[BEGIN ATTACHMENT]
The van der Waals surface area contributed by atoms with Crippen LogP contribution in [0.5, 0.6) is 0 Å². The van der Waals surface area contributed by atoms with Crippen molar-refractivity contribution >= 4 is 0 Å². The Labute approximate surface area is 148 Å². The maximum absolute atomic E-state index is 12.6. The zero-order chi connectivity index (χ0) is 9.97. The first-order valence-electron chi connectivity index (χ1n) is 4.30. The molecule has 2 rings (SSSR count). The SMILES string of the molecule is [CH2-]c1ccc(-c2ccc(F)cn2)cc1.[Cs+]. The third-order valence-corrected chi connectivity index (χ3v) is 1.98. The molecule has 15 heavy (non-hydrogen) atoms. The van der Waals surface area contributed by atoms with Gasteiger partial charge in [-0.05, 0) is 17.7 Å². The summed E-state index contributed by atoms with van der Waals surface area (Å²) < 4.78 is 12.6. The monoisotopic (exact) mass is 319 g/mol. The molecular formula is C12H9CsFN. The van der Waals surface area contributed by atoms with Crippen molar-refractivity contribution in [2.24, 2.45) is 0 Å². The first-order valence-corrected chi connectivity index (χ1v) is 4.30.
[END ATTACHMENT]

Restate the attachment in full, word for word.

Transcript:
The van der Waals surface area contributed by atoms with Crippen LogP contribution in [0.5, 0.6) is 0 Å². The van der Waals surface area contributed by atoms with Crippen molar-refractivity contribution >= 4 is 0 Å². The Labute approximate surface area is 148 Å². The maximum absolute atomic E-state index is 12.6. The zero-order chi connectivity index (χ0) is 9.97. The first-order valence-electron chi connectivity index (χ1n) is 4.30. The molecule has 2 rings (SSSR count). The SMILES string of the molecule is [CH2-]c1ccc(-c2ccc(F)cn2)cc1.[Cs+]. The third-order valence-corrected chi connectivity index (χ3v) is 1.98. The molecule has 15 heavy (non-hydrogen) atoms. The van der Waals surface area contributed by atoms with Gasteiger partial charge in [-0.05, 0) is 17.7 Å². The summed E-state index contributed by atoms with van der Waals surface area (Å²) < 4.78 is 12.6. The monoisotopic (exact) mass is 319 g/mol. The molecular formula is C12H9CsFN. The van der Waals surface area contributed by atoms with Crippen molar-refractivity contribution in [2.24, 2.45) is 0 Å². The first-order valence-corrected chi connectivity index (χ1v) is 4.30.